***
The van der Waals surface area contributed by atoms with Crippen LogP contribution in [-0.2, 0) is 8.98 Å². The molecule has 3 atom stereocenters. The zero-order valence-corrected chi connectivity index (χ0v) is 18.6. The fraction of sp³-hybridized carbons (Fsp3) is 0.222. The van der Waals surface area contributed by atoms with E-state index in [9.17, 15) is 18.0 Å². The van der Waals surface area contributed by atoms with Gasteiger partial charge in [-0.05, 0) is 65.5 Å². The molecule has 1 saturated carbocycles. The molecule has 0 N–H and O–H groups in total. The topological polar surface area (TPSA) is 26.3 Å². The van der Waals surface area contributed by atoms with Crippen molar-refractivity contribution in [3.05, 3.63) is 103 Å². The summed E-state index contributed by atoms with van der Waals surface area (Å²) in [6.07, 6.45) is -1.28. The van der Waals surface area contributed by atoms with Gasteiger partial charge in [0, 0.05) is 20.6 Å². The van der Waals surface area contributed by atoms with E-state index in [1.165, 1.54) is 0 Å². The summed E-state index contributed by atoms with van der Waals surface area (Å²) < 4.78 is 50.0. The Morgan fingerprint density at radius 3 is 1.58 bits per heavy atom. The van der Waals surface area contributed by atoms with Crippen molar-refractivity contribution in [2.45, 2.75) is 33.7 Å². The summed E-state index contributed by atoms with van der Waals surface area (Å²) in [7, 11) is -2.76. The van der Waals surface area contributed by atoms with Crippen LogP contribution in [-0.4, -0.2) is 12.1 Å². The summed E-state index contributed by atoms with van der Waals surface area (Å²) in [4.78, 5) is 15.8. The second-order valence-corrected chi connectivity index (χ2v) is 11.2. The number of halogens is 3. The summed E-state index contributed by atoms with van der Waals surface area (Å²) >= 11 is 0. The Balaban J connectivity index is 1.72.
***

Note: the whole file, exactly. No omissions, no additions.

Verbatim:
The van der Waals surface area contributed by atoms with Crippen LogP contribution in [-0.2, 0) is 8.98 Å². The molecule has 3 atom stereocenters. The zero-order valence-corrected chi connectivity index (χ0v) is 18.6. The fraction of sp³-hybridized carbons (Fsp3) is 0.222. The van der Waals surface area contributed by atoms with E-state index in [9.17, 15) is 18.0 Å². The van der Waals surface area contributed by atoms with Gasteiger partial charge in [-0.05, 0) is 65.5 Å². The molecule has 1 saturated carbocycles. The molecule has 0 N–H and O–H groups in total. The topological polar surface area (TPSA) is 26.3 Å². The van der Waals surface area contributed by atoms with Crippen molar-refractivity contribution in [3.05, 3.63) is 103 Å². The summed E-state index contributed by atoms with van der Waals surface area (Å²) in [6.07, 6.45) is -1.28. The van der Waals surface area contributed by atoms with Gasteiger partial charge in [0, 0.05) is 20.6 Å². The van der Waals surface area contributed by atoms with E-state index in [1.165, 1.54) is 0 Å². The summed E-state index contributed by atoms with van der Waals surface area (Å²) < 4.78 is 50.0. The Morgan fingerprint density at radius 3 is 1.58 bits per heavy atom. The van der Waals surface area contributed by atoms with Crippen molar-refractivity contribution in [2.45, 2.75) is 33.7 Å². The summed E-state index contributed by atoms with van der Waals surface area (Å²) in [7, 11) is -2.76. The van der Waals surface area contributed by atoms with Crippen LogP contribution in [-0.4, -0.2) is 12.1 Å². The summed E-state index contributed by atoms with van der Waals surface area (Å²) in [4.78, 5) is 15.8. The second-order valence-corrected chi connectivity index (χ2v) is 11.2. The number of halogens is 3. The summed E-state index contributed by atoms with van der Waals surface area (Å²) >= 11 is 0. The Balaban J connectivity index is 1.72.